CYBER LIABILITY: Invoice (Manipulation) Fraud Coverage


What is more important to a business than invoices?

What would happen if a cyber attacker manipulated invoices to steal a business’ expected payments?


Many businesses amend their cyber insurance to include invoice manipulation coverage to protect against this type of attack.


Take for example when attackers infiltrate an organization’s network and use a corporate email account to send clients fraudulent invoices designed to redirect payments into the attacker’s bank accounts. Manipulated invoices will replace the real account and routing number with the attackers. Since the invoice sender appears legitimate, the forged document raises no red flags until the payment fails to arrive in the legitimate account.


Most examples of invoice manipulation involve corporate email accounts that have been hacked into through theft, purchase, or forced logins into the accounting system.  They monitor the account for invoice trading activity, then send clients an email requesting payment to a new bank account or goods to a new shipping address. Often, this message contains a copy of the original invoice with the added details inserted, making it seem like this is a minor administrative change rather than blatant theft.


In extreme cases, the entire invoice is fake.  Lastly, the client will sign off on the transaction, while the attacker can delete these messages and other indicators that theft has occurred since access was granted.


Even if the cyber liability policy includes social engineering, which covers fraudulent payments authorized by the policyholder’s own employees, invoice manipulation is the inverse as the client authorizes the fraudulent payment. The client is not liable, though, since the invoice compelling that payment came from the insured’s own email servers.  Hence, a coverage gap.


Invoice Fraud coverage fills this gap, so that the insured has a way to recoup the losses if payments do not arrive due to invoice fraud. That, in turn, leads to enhanced risk management, better business continuity, enhanced customer trust, and improved brand reputation.  Without this coverage, the missing payment and client are gone for good.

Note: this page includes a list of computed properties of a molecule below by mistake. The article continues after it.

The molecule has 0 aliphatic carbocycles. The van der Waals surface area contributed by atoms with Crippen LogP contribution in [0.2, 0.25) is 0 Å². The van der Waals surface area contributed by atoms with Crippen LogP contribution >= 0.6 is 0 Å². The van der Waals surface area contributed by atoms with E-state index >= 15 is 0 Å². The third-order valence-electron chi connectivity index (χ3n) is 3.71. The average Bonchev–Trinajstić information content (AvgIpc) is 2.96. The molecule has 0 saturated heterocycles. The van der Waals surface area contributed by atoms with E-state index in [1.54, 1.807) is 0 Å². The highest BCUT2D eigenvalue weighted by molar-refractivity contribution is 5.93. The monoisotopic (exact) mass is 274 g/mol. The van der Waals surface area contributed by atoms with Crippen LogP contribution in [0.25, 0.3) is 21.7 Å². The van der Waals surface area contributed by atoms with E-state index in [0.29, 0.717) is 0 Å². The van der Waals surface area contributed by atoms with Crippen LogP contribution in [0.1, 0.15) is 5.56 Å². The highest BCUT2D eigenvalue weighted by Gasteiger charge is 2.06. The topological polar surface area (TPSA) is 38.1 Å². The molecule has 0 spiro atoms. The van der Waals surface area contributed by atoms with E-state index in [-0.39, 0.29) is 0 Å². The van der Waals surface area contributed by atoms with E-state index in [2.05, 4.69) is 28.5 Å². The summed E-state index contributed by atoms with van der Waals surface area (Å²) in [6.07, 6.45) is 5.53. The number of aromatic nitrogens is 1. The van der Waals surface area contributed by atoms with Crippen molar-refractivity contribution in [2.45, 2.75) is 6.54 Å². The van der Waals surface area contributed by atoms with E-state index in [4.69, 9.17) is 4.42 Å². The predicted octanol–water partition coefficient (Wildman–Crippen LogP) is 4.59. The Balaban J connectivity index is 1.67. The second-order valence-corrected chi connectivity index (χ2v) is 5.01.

Robust security control can protect both inboxes and invoices which can lower (or eliminate) the risk of invoice manipulation:

  • Email Security: Select a top-performing email solution and implement strong security controls i.e an employee password policy and MFA to ensure that only one person can access the inbox.
  • Employee Education: Offer regular training informing warning signs of invoice manipulation so that employees are aware of the risks.
  • Strengthening Internal Controls: Require dual verification before changing ACH payment details that make it harder for scams to succeed as planned.
  • Invoice Scanning and Validation Tools: These can automatically scan and validate invoices to expose any manipulations in the numbers.
  • Data Analytics for Anomaly Detection: These monitor email and accounting activity for signs of anything unusual.

Invoice Fraud coverage is a “must have,” so it’s important to find a cyber carrier that includes coverage.  Founders Professional represents many carrier partners that include invoice manipulation/fraud coverage as part of their cyber insurance program to help businesses meet cyber risk head on.


About the Author

Chris Votta is a Senior Vice President Professional, Executive, & Cyber Liability Practice Leader with Founders Professional. Chris can be reached at [email protected].